The story so far:
December 17, 2009
Hello! This is Ondrea Marie Willis here. Boy, do I have stuff to say today in this journal entry.
First of all, I thank God that the semester is over. I had a tough one this year, because of the fact that I took Organismal Biology, which I struggled with at the beginning of the semester, especially failing my first lecture exam with a 47! Ugh! I was very concerned, so I decided to get a tutor and get extra help from my professor, because I wasn't going to sit there and feel sorry for myself. No way. I'm glad I got the extra help, because after the 47, all of my lecture exam grades improved: 63, 69, 81 (seriously, 81 was my final exam grade, and I was happy!). My practical grades were: 29 (yuck) and 70 (better). I just thank God I stayed in the class, because I'm not known to be a quitter, for sure. Desiree was in the same class as me, and she did the same thing I did--get extra help and the tutor, and her grades improved, in a sense, but she didn't quit, either (her lecture exam grades were 50, 59, 76, and 80; her practical grades were 69 and 83 (certainly better than mine, but who's comparing?!) My Children's Literature class was a blast, because I was able to see a different side of English, and reading the books were a lot of fun although memorizing facts and knowing what the stories were all about were a bit difficult, especially when it came to quizzes. But that was okay. I even did a children's picture story book on my life with autism, and I was pretty pleased with that, because it allowed me to express myself from a child's point of view. Jazz History was a cool class, because it was online, and I was able to listen to some cool jazz music and take quizzes and write essays and all that. I even went to a jazz concert.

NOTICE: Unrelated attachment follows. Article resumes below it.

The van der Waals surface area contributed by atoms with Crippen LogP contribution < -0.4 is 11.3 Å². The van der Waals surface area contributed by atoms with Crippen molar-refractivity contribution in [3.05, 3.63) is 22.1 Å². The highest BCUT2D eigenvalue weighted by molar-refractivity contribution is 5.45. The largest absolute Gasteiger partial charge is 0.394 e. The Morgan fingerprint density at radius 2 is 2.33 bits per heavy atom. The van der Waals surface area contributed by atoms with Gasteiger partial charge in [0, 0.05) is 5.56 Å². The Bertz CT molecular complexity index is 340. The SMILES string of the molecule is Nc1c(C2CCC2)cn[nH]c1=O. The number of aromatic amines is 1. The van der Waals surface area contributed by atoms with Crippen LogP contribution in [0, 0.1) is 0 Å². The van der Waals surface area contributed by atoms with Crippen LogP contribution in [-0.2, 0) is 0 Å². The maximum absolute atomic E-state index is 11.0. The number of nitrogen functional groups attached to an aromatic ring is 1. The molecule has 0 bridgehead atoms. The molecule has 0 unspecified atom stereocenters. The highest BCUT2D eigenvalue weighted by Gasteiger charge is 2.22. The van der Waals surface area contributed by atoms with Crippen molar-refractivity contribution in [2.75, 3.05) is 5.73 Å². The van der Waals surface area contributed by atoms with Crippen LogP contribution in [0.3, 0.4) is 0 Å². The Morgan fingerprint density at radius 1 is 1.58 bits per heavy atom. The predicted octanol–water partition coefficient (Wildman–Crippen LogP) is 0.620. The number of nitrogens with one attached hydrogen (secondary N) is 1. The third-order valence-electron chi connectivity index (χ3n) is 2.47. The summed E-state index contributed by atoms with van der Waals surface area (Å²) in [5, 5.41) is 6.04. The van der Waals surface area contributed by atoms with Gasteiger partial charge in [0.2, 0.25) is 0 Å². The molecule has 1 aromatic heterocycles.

Enough about school, ha ha. I'm going to talk about what I did today. I know that the true meaning of Christmas is the birth of Jesus Christ and not anything else. But I learned that someone didn't have a job, because he was laid off, and he was saving his money to go on a trip with his church, which was fine. He really needed some money for his household, because he and his mother were struggling along with his sister and his nephew. We both went to the same school (Bella Rosa University, of course), and we had some pretty interesting conversations. I found him hilarious at times, and he gave me some nice compliments. Plus, he knew Julio very well, because they both used to work at the same pizza place together.
I checked to see how much money I had, and sure enough, I had $180.00. I did most of my Christmas shopping for some of my family and friends, and I didn't have to pitch in money for bills (yet!). So I decided to take out $100 and put it in my pocket. Then I called Julio to see if he could take me to the young man's house. He said that was no problem. We went to his house. The whole family was there--him, his mother, his sister, and his nephew. I was very pleased. Then I explained why I was there--I wanted to give the family $100, because I knew they were struggling. And I told them I did not want to be paid back, because it was an act of kindness, and I know God would have wanted me to do that. Needless to say, the young man (whose name was Taris; he was a dark-skinned Cape Verdean who was 5'10", and he was 24) was shocked and speechless but very appreciative. So was his mother and his sister (names Miguelina and Suzanna). Landon (Taris's nephew, Suzanna's son) gave me a hug. Julio gave me a smile and told me that I did a great deed.
My mother and my sisters all said the same thing, too, when I got home. Of course, Taris called my mother and told her what I did, and he told her that I was a beautiful daughter who doesn't mind offering help to those who need it. That's certainly the truth, and I wouldn't have it any other way. Thank God. And yes, I hope to see Taris again sometime soon!
May God bless you!